Other prophetic passages that refer to the New Earth provide similar parallels with the Garden of Eden. For example, the Holy City (new Jerusalem), which will descend onto the earth from Heaven (Rev. 21:10), will have, like Eden, a flowing river and tree of life (cf. Gen. 2:8-10; Rev. 22:1-2). Isaiah declares that the new earth will have no deserts or wastelands (51:3; cf. 35:1, 7). In chapter eleven Isaiah further reveals that the future kingdom of God will have no predators or dangerous animals: “The wolf will live with the lamb, the leopard will lie down with the goat, the calf and the lion and the yearling together. . . . The cow will feed with the bear . . . and the lion will eat straw like the ox. . . . [T]he young child [will] put his hand into the viper’s nest” (6-8). So although wolves, leopards, and lions will inhabit the New Earth, they will no longer be carnivorous or dangerous to humans and each other. In fact carnivores will become herbivores (v. 7), and wild nature and humanity will peacefully co-exist. What an amazing and wonderful world!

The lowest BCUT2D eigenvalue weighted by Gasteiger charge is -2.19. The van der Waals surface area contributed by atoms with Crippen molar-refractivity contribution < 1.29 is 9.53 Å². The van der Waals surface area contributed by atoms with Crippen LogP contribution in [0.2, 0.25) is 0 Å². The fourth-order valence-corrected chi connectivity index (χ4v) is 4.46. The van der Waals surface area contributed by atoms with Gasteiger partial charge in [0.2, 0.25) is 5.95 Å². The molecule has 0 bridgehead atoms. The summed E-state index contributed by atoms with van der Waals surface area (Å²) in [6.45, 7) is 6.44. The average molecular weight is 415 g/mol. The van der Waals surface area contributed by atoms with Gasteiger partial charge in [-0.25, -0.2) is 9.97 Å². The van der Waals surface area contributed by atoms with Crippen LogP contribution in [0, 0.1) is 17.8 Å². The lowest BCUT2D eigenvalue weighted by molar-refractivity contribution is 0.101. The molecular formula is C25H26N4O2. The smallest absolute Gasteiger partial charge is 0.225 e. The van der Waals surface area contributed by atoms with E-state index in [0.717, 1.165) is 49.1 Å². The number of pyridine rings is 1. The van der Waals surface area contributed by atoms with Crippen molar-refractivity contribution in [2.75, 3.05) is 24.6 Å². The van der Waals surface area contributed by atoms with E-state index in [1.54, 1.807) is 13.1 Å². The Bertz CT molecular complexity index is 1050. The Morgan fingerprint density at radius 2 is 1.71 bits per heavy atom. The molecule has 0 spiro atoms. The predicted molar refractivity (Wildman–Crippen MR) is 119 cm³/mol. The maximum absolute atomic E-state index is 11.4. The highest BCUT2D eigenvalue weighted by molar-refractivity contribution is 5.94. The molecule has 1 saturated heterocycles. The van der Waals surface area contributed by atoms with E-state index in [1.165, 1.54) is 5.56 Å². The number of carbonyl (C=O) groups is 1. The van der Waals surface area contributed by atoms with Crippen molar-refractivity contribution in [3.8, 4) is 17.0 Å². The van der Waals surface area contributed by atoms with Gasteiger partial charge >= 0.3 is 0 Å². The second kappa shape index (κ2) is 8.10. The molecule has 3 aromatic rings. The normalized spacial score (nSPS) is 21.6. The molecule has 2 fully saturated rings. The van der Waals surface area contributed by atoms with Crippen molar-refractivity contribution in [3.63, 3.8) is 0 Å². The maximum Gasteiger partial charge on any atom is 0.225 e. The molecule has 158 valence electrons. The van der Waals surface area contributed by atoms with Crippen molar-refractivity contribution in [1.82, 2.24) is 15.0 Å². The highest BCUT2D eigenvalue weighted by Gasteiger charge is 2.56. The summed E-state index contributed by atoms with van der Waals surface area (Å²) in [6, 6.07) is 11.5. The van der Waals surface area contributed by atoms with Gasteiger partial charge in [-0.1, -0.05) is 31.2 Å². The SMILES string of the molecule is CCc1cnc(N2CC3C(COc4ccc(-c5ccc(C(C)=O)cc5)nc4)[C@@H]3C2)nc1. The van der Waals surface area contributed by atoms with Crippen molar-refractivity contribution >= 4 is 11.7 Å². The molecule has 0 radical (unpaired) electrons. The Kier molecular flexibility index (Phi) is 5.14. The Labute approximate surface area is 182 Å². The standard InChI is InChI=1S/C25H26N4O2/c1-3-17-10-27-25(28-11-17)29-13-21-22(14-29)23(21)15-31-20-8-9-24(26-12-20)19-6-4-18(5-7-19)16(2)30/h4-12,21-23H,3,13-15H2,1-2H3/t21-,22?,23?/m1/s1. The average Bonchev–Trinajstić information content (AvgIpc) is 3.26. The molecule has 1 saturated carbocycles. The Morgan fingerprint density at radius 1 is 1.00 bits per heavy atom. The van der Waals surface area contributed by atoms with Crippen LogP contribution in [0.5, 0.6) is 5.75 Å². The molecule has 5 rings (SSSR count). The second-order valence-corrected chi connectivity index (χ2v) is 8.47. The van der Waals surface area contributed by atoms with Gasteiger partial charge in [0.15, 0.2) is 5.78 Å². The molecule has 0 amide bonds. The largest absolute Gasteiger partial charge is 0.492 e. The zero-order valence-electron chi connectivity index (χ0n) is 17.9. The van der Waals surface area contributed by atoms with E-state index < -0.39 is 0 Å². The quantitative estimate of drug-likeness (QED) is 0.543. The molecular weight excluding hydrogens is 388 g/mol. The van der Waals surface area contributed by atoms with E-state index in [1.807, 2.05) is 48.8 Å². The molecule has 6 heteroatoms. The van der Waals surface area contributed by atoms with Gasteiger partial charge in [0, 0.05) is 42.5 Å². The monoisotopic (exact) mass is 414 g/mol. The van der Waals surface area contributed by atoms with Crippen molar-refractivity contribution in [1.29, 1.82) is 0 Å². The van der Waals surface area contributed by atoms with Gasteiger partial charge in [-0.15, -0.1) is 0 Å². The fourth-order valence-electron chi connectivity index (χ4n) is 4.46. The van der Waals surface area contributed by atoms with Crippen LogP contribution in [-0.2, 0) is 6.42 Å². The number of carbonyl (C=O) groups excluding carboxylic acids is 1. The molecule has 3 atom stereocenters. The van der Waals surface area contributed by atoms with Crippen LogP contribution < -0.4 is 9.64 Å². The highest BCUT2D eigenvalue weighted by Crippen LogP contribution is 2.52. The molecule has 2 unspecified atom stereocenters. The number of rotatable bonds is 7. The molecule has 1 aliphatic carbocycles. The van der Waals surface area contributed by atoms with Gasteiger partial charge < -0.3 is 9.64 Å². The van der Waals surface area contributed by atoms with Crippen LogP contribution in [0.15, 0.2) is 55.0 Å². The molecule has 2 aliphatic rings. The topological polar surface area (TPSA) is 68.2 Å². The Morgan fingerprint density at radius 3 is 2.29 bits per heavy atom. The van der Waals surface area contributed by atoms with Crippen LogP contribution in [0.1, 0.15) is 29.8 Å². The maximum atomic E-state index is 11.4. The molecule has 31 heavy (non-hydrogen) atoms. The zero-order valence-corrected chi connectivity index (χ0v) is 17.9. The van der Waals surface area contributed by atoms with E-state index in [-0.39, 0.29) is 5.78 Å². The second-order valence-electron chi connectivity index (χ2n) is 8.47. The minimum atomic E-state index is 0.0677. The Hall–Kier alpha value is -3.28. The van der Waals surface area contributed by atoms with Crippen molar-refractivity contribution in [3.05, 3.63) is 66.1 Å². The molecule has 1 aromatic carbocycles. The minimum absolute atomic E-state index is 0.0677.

Notice that all of the prophetic passages I’ve quoted or referenced, which illustrate parallels between the Garden of Eden and the New Earth, were made within an historical context that anticipates an eschatological Kingdom. Even Old Testament passages that seem to focus primarily on the spiritual restoration of Israel forecast the future New Earth as an eternal Peaceable Kingdom (more on this later). We can be certain that the renewed ecological balance, restored habitats, transformed predators, and peaceful relationship between humans and animals will be a literal reality in the New Earth.
The New Earth Will Surpass the Garden of Eden